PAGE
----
Of course, depending on your kids’ ages, they may need varying levels of supervision while doing some of these things. My 5 year old can do most of these unsupervised, but my 3 year old needs a lot of supervision while doing them. They still both LOVE to help in the kitchen, though.
I know it can be frustrating, but I dare say that, especially if you have a picky eater, their horizons will broaden each time they are allowed the freedom to help in the kitchen.
Kids who help in the kitchen have a better relationship with food. I made that up, but it’s probably true. Most of my kids get so excited when they experience new foods.
I am especially surprised when my 3-year old (my super kinesthetic boy) wants to taste things as we cook. He ALWAYS sticks his fingers where they don’t belong. Sometimes, like when we’re making scrambled eggs, or when we have pork chops in our shopping cart, this is not good. (Who wraps pork chops in such an easily punctured material as saran wrap? I want to see pork chops sealed in welded sheets of steel.)
Other times, his curiosity serves him well. Like when we’re pulling kale leaves off their stalks and he decides to just chomp down on the chewy raw powerhouse veggie like its a Snickers bar, proclaiming, “I LIKE KALE!” or when he dips his finger into a bag of flax meal, and proceeds to sing, “I love flax MEAL!” I count these moments as victories won after a years-long battle where the kid is all up in my business.
Okay. Here’s my list. Kids can:
Sweep (Get one of these types of things. But get yours from Dollar Tree. My kids think it’s so funny to be able to sweep up messes with their “set” and I’m not sure why they call it that, but it doesn’t really mater to me as long as they are sweeping.)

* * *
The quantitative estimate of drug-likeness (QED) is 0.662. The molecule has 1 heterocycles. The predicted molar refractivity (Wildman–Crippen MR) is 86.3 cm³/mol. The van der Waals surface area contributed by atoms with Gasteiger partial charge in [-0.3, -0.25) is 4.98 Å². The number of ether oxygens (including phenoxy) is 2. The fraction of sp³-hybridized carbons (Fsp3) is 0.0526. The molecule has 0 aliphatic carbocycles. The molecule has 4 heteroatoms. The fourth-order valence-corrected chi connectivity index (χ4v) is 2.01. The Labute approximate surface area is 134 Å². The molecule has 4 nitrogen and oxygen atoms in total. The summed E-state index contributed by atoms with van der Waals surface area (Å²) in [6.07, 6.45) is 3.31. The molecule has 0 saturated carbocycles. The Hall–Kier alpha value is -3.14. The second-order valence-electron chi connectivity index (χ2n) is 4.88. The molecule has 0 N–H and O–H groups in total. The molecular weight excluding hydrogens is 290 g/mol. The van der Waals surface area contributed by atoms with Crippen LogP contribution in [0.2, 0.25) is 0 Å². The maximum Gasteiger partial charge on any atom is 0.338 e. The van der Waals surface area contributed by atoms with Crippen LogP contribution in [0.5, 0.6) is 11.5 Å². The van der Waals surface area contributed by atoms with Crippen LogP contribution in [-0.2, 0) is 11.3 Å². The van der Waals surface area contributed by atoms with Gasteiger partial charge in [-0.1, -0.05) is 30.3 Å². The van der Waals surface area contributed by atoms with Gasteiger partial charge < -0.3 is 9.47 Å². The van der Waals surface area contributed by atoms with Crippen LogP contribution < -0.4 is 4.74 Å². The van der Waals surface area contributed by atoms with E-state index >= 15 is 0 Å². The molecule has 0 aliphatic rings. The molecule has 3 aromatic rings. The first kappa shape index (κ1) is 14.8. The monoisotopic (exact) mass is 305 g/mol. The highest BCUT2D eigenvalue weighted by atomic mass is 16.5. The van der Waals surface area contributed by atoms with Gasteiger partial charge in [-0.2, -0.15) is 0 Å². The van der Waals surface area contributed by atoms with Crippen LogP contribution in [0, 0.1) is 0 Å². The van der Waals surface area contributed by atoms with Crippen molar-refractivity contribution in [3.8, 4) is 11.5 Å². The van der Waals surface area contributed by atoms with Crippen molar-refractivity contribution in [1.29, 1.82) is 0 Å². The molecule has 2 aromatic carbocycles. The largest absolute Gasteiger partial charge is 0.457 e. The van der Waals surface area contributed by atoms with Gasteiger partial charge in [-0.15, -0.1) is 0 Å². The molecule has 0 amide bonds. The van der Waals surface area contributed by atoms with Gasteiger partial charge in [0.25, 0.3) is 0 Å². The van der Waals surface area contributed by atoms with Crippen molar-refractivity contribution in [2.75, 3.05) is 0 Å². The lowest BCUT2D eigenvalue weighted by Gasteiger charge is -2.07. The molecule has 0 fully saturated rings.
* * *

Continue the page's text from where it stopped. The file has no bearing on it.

Fill our Britta water box
Push the button to grind coffee beans
Start the coffee pot brewing
Clear the table (they can at least clear their own plates and silverware)
Load the silverware into the dishwasher
Pour detergent into the dishwasher
Start the dishwasher
Put the silverware away
Stir, whisk, tap, pinch the flour, salt, baking soda, etc.
Pour 1/3 cup of pancake batter into a hot pan, supervised of course!
Put the toppings on a pizza dough
Rinse soapy dishes
Crack eggs open (My kids don’t usually help with this because it freaks me out, but they have cracked a few eggs for me, and I should probably just let them do it more often. My kinesthetic 3-year old really loves cracking eggs and today when his siblings were sleeping and I was making pancakes, he did a great job! And I even postponed my freak-out “WASH YOUR HANDS!” moment until after he had gotten a good 30 seconds rubbing his fingers in the slime and picking out the shells.)